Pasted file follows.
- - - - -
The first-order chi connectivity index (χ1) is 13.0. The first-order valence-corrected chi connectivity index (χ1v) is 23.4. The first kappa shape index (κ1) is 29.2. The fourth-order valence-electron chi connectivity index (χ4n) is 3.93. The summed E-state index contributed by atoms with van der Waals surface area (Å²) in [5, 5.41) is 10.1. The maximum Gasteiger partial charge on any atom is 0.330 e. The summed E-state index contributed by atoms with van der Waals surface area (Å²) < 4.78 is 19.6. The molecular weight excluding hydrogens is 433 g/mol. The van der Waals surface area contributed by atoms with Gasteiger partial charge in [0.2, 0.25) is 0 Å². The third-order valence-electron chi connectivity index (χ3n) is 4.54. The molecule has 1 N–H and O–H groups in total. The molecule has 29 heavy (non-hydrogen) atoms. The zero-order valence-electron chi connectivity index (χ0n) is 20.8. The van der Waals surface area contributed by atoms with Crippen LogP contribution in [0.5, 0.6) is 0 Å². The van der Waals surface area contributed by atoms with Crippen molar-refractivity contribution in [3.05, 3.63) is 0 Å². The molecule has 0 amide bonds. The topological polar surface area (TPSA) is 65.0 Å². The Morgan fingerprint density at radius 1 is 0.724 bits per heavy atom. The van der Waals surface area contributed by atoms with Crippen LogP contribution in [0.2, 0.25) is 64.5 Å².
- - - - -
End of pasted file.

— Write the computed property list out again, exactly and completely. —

The first-order chi connectivity index (χ1) is 13.0. The first-order valence-corrected chi connectivity index (χ1v) is 23.4. The first kappa shape index (κ1) is 29.2. The fourth-order valence-electron chi connectivity index (χ4n) is 3.93. The summed E-state index contributed by atoms with van der Waals surface area (Å²) in [5, 5.41) is 10.1. The maximum Gasteiger partial charge on any atom is 0.330 e. The summed E-state index contributed by atoms with van der Waals surface area (Å²) < 4.78 is 19.6. The molecular weight excluding hydrogens is 433 g/mol. The van der Waals surface area contributed by atoms with Gasteiger partial charge in [0.2, 0.25) is 0 Å². The third-order valence-electron chi connectivity index (χ3n) is 4.54. The molecule has 1 N–H and O–H groups in total. The molecule has 29 heavy (non-hydrogen) atoms. The zero-order valence-electron chi connectivity index (χ0n) is 20.8. The van der Waals surface area contributed by atoms with Crippen LogP contribution in [0.5, 0.6) is 0 Å². The van der Waals surface area contributed by atoms with Crippen molar-refractivity contribution in [3.05, 3.63) is 0 Å². The molecule has 0 amide bonds. The topological polar surface area (TPSA) is 65.0 Å². The Morgan fingerprint density at radius 1 is 0.724 bits per heavy atom. The van der Waals surface area contributed by atoms with Crippen LogP contribution in [0.2, 0.25) is 64.5 Å².